Amazon's Kindle platform allows the book to be read on almost any device and platform (Android, Windows, iOS), as the pages are automatically reformatted for all sized screens. The font size can easily be adjusted to suit the reader. The Kindle app can be downloaded (free) for Android and iOS, and once paid for books can be downloaded instantly and read on several different devices simultaneously. I strongly recommend installing the Kindle App and downloading the book on both a tablet and a smartphone. Read the book on the plane on your tablet (Samsung Galaxy Tab, iPad etc) but have it ready on your smartphone to quickly check which station to get off at, or to pass to a taxi driver to show an address in Chinese.

Why Not Use the Lonely Planet?

Perhaps my greatest difficulty with this project is convincing people - even vegans - that my guidebook will be more useful than their trusted Lonely Planet. But Lonely Planet staff don't care about vegans (or vegetarians) at all: their guide to Taiwan barely recommends any of Taipei's best vegan or even vegetarian restaurants. I doubt they even consulted Happycow listings in making their selections, let alone tried any themselves.

Vegans (and vegetarians) who eat fish should be fine with the Lonely Planet. (And no, most organic shops in Japan don't offer anything vegan either.)
Photo: Lonely Planet, Japan
 
Worse still, the Lonely Planet is dangerously misleading: for years many foreigners in Taiwan (including myself) believed that the ubiquitous fake meat is vegan, because the Lonely Planet authors say so, when in fact it usually contains dairy products, egg and often real meat. Even instructions on how to find vegetarian restaurants are wrong: the Lonely Planet instructs its loyal readers to look for the 'reverse savastika', whereas in reality only a small proportion of restaurants use it. But virtually all vegetarian restaurants use these common vegetarian symbols. Thousands of visitors must have missed tens of thousands of restaurants because of this. If they could have been bothered it would have taken the authors five minutes to  learn these correct symbols from any Taiwanese vegetarian.

Both these vegetarian restaurants use the common vegetarian symbols, which are used by most vegetarian restaurants in Taiwan (this and their newer equivalents are all explained in the book). Only the restaurant on the rights uses the 'reverse swastika', which is used by about ten per cent of vegetarian restaurants and is recommended by the Lonely Planet as the best way to find a vegetarian restaurant.

Anyone who trusts the Lonely Planet should read Do Travel Writers Go to Hell, in which former LP author and whistleblower Thomas Kohnstamm explains that staff aren't paid enough to even cover their basic travel expenses, let alone earn a living, and that they instead earn their money from bribes and "freebies" (usually accommodation, food, alcohol and sometimes other "services") in exchange for recommending hotels and restaurants.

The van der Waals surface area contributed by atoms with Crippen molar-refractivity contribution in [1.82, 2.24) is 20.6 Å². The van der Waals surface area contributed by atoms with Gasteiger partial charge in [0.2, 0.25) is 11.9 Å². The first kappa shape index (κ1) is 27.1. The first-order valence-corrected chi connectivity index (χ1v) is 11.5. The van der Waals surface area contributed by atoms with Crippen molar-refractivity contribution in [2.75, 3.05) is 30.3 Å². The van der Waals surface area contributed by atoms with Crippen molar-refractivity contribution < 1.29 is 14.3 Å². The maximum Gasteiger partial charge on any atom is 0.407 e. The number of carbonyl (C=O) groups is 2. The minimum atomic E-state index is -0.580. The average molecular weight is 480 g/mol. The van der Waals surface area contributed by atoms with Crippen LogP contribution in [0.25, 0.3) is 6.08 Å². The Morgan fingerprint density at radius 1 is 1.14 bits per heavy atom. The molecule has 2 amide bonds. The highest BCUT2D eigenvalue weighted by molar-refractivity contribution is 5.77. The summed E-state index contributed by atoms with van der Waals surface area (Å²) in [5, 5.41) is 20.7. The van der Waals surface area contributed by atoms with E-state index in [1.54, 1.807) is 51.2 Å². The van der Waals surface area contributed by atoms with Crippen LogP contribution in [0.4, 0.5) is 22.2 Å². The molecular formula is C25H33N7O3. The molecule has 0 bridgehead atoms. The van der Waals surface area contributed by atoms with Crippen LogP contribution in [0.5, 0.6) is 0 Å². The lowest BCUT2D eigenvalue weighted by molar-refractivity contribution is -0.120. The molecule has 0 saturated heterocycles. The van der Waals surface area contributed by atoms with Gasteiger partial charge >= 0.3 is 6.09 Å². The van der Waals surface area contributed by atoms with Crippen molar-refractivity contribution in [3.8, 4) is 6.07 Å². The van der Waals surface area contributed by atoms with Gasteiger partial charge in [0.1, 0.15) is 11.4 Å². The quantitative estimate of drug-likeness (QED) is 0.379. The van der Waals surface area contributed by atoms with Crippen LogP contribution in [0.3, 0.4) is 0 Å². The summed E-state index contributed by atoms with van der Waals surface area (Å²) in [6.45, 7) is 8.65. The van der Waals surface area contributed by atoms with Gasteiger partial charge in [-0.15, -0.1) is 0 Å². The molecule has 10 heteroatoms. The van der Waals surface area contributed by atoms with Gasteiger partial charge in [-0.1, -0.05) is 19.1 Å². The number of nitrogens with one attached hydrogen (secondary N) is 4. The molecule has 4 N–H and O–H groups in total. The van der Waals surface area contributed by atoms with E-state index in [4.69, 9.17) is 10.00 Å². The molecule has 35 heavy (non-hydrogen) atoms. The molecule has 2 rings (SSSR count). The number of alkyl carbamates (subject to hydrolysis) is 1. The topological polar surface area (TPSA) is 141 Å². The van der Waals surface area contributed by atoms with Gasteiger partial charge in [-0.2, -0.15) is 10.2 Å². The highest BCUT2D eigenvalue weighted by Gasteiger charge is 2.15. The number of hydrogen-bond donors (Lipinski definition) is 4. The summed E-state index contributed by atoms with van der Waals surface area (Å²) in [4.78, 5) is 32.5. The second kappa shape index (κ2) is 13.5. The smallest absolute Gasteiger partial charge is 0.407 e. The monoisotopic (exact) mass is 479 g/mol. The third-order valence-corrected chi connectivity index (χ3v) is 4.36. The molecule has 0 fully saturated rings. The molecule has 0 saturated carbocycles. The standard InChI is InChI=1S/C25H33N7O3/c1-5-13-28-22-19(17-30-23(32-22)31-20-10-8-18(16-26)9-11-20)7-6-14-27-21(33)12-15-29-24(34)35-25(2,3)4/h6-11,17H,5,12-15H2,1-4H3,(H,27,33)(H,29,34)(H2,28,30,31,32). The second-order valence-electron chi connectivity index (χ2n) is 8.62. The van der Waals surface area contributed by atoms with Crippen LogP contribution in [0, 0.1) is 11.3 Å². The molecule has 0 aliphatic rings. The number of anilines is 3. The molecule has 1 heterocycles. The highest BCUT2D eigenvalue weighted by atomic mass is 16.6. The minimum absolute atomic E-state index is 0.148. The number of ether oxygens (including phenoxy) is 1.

Culture, History, Politics and Religion

When I travel I like to know a little about the culture and history of the country, especially any connections to vegetarianism. In this guidebook I summarise the history of Taiwan and its  complicated political situation, to help the reader understand (for example) why it's offensive to refer to Taiwanese as "Chinese" - despite the fact that their passport says "Republic of China" and the airline you may well arrive on is called "China Airlines" and not say the wrong things at the wrong times.

An I Kuan Tao altar in a family home. While it's little known outside of Taiwan, owners of most Chinese vegetarian restaurants around the world are run by devout followers of Taiwan's third largest religion.

I also describe the main religious groups in Taiwan, three of which promote vegetarianism. The original form of this article is (free) here. In the Lonely Planet I Kuan Tao, the third largest religion in the country, whose members own at least half of the country's vegetarian restaurants, is dismissed as a "cult" in one sentence. Supreme Master Ching Hai, whose followers run virtually all of Taiwan's vegan restaurants, does not even get a mention. Of course if you're not interested in any of this being an electronic book it's easy to skip this chapter, and it doesn't add any extra 'weight'.

Why Not Just Use Happycow?

Use Happycow! As a "Happycow Ambassador" (volunteer contact person for Taipei), I always encourage everyone - of course including readers of my book - to use the world's largest database of vegan-friendly restaurants. If you just want to know about restaurants then this book is not for you, and I recommend Happycow perhaps along with this blog.

But if you are travelling to Taipei, especially for the first time, then this guidebook should replace your conventional guidebook (eg Lonely Planet, Rough Guide). And it integrates with Happycow, fitting restaurants and attractions into the same outings and displaying them on all on the same maps. This book covers where to go in Taipei, when, how to get around, language (of course vegan-specific), accommodation, safety and everything else traditionally covered by travel guidebooks.

Find the Best, Safest Restaurants for Vegans